Earwax. When you hear the word, what does it bring to mind?
Sticky, kind of weird… and well, probably not something that often crosses your mind. Unless you are one of the 35 million Americans who suffer from impacted earwax, which is the leading cause of conductive hearing loss.
Though it’s called wax, the substance is not a type of wax at all; the name simply comes from the texture. Scientifically known as cerumen, earwax is a substance that the body produces to protect the ears.
Earwax is produced in the outer part of the ear canal and is made of skin cells and secretions from two glands. The ear canal consists of skin that is constantly renewing itself and as dead skin cells shed, they are mixed in with substances from the ceruminous (a sweat gland) and sebaceous glands which secrete oil.
Earwax serves important functions for the ears: a natural moisturizer that prevents the skin inside the ears from becoming dry and itchy; a sticky trap that catches dirt and dust (and even tiny insects!) before it can travel deep into your ear canals; and a way for your body to collect dead skin cells. By doing this, earwax helps prevent bacteria and other infectious organisms from accumulating and reaching the inner ear. The natural antibacterial properties of earwax prevent bacterial infections and safeguard the ears, which are important for its ecosystem.
Earwax typically migrates from deeper in the ear canal to outside, eventually and naturally making its way out of the ears. Jaw movement from chewing and talking helps earwax reach the ear opening where it usually dries up and flakes off. However, many people produce more earwax than can be processed, earwax that is drier or harder than usual, or earwax that cannot exit the ears naturally. This can lead to impacted earwax which can result in various health issues and problems.
Ear Cleaning Makes an Impact
An accumulation of earwax in the ear canal is referred to as impacted earwax. Several factors can contribute to impacted earwax including producing too much earwax, aging, which can also cause earwax to become harder and therefore less mobile, as well as health conditions including:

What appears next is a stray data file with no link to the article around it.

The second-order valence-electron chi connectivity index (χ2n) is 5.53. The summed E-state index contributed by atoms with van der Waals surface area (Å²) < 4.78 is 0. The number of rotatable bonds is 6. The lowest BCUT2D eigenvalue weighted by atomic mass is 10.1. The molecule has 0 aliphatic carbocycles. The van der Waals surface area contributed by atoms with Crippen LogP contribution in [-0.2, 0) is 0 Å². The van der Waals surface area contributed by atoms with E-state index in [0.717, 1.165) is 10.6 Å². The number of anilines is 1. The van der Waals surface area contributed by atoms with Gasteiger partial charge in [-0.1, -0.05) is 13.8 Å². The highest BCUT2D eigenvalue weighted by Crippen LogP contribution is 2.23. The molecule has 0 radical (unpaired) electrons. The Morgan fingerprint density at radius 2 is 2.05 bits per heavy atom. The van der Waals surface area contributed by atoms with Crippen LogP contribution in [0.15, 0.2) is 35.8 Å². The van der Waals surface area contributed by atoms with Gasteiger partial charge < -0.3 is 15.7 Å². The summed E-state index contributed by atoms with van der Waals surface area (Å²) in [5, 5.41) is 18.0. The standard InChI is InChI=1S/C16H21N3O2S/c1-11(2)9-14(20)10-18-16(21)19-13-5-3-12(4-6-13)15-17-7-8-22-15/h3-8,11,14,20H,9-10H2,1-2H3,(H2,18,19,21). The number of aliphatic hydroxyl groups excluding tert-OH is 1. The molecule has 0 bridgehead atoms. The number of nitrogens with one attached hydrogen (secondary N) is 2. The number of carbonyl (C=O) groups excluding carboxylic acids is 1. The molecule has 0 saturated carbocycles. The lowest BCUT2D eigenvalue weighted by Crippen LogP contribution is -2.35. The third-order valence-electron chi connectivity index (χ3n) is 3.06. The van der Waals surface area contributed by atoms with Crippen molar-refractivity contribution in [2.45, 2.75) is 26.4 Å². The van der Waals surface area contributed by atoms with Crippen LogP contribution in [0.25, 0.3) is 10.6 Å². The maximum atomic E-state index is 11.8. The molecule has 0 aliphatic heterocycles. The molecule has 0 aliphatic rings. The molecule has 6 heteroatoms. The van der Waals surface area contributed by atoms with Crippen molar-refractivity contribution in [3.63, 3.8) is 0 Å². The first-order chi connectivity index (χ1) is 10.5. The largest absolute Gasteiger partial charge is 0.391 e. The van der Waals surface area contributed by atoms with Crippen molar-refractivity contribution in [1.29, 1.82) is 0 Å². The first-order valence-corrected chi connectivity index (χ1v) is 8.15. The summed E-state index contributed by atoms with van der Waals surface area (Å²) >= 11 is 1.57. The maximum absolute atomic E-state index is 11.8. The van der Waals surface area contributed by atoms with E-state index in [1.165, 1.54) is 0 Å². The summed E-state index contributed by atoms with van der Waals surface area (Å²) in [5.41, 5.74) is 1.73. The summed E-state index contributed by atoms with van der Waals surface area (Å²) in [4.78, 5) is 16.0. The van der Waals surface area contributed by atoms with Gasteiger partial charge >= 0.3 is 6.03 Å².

- Bone growths or blockages
- Infections like swimmer’s ear
- Autoimmune conditions
- Skin conditions like eczema
- A narrowed ear canal can result from chronic inflammation or injury
Some of these conditions create blockages that prevent earwax from migrating and exiting the ears while others cause more earwax to be produced. An accumulation of earwax in the ears can produce a number of symptoms, including the following:
- Hearing loss
- Tinnitus: a buzzing or ringing noise in the ears
- Feeling of fullness or pressure in the ears
- Coughing, itching, irritation
- Pain in the ear
- Discharge or odor
We often take ear hygiene for granted. The ears play a critical role in the auditory system which is the sensory system for hearing. The ears absorb and process speech and sound which gets carried to the brain. The brain is then able to further analyze these signals, assigning meaning to the sound we hear. Impacted earwax can disrupt this process by preventing sound from being fully absorbed and reaching the inner ear.
Serving as a physical blockage that obstructs sound, impacted earwax can create challenges with hearing as well as symptoms related to hearing loss including tinnitus - a buzzing or ringing-like noise in the ears. In addition to contributing to hearing loss, earwax accumulation produces uncomfortable symptoms that can be challenging to navigate. This highlights why it is important to clean the ears and maintain balanced ear hygiene.
If left untreated, these symptoms can become worse. In fact, impacted earwax is a leading cause of conductive hearing loss. When considering the severity of its consequences, we can understand why it is crucial for people to clean their ears. While it is understandable that people want to keep their ears clean, for the 35 million Americans affected by impacted earwax, this is especially important!
OtoSet® - Ear Care for the 21st Century
There are many different ways to clean your ears, and many are not safe to try at home. For those who commonly experience impacted earwax, a visit to their primary care physician, otolaryngologist, or audiologist is required to safely remove the impaction.
Shockingly, the most common procedure, performed in practices around the world, dates back to the 1800s! Known as ear syringing, it requires the rather unpleasant experience of your healthcare provider syringing a large amount of water at high pressure into your ear canal to properly dislodge the wax.
However, there may now be a new option the next time you or a loved one has to visit a healthcare provider for earwax removal - the OtoSet® Ear Cleaning System. OtoSet® is the first automated and FDA-cleared ear cleaning device for clinical use. At the push of a button, liquid flow and micro-suction technology combine to automatically break down and remove impacted earwax for a quick, safe, effective, and mess-free earwax removal procedure.
Looking for a revolutionary new way to clean your ears? Ask your healthcare provider to look into OtoSet® as an innovative new way to address this age-old problem.